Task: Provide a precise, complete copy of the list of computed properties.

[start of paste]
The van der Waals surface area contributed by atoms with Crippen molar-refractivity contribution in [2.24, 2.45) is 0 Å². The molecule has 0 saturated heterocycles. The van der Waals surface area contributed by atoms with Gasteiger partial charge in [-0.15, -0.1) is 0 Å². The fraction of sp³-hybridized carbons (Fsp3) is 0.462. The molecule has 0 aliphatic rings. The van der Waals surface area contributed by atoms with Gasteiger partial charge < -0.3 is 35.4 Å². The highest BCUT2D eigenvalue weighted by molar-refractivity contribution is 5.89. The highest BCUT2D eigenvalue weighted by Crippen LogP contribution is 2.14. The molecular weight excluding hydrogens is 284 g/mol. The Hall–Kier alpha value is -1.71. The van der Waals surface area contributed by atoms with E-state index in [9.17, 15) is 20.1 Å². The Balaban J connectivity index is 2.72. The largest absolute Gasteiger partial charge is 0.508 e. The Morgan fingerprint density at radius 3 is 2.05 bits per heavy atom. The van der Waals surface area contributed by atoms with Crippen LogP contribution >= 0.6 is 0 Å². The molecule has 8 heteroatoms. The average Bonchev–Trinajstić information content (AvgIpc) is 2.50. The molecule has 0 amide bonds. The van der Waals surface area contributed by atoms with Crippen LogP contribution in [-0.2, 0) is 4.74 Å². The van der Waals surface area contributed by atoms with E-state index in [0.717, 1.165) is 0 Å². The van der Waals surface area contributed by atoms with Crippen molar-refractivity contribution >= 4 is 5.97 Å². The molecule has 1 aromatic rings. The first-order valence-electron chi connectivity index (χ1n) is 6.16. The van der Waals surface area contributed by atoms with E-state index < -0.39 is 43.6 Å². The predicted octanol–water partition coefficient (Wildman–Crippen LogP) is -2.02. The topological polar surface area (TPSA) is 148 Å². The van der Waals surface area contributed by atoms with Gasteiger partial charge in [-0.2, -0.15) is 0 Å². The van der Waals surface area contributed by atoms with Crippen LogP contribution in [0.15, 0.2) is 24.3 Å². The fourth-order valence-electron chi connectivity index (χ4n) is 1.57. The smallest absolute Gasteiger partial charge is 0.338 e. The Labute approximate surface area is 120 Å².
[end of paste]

The van der Waals surface area contributed by atoms with Crippen molar-refractivity contribution in [2.24, 2.45) is 0 Å². The molecule has 0 saturated heterocycles. The van der Waals surface area contributed by atoms with Gasteiger partial charge in [-0.15, -0.1) is 0 Å². The fraction of sp³-hybridized carbons (Fsp3) is 0.462. The molecule has 0 aliphatic rings. The van der Waals surface area contributed by atoms with Gasteiger partial charge < -0.3 is 35.4 Å². The highest BCUT2D eigenvalue weighted by molar-refractivity contribution is 5.89. The highest BCUT2D eigenvalue weighted by Crippen LogP contribution is 2.14. The molecular weight excluding hydrogens is 284 g/mol. The Hall–Kier alpha value is -1.71. The van der Waals surface area contributed by atoms with E-state index in [9.17, 15) is 20.1 Å². The Balaban J connectivity index is 2.72. The largest absolute Gasteiger partial charge is 0.508 e. The Morgan fingerprint density at radius 3 is 2.05 bits per heavy atom. The van der Waals surface area contributed by atoms with Crippen LogP contribution >= 0.6 is 0 Å². The molecule has 8 heteroatoms. The average Bonchev–Trinajstić information content (AvgIpc) is 2.50. The molecule has 0 amide bonds. The van der Waals surface area contributed by atoms with Crippen LogP contribution in [-0.2, 0) is 4.74 Å². The van der Waals surface area contributed by atoms with E-state index in [0.717, 1.165) is 0 Å². The van der Waals surface area contributed by atoms with Crippen molar-refractivity contribution >= 4 is 5.97 Å². The molecule has 1 aromatic rings. The first-order valence-electron chi connectivity index (χ1n) is 6.16. The van der Waals surface area contributed by atoms with E-state index < -0.39 is 43.6 Å². The predicted octanol–water partition coefficient (Wildman–Crippen LogP) is -2.02. The topological polar surface area (TPSA) is 148 Å². The van der Waals surface area contributed by atoms with Gasteiger partial charge in [-0.2, -0.15) is 0 Å². The van der Waals surface area contributed by atoms with Crippen LogP contribution in [0.15, 0.2) is 24.3 Å². The fourth-order valence-electron chi connectivity index (χ4n) is 1.57. The smallest absolute Gasteiger partial charge is 0.338 e. The Labute approximate surface area is 120 Å².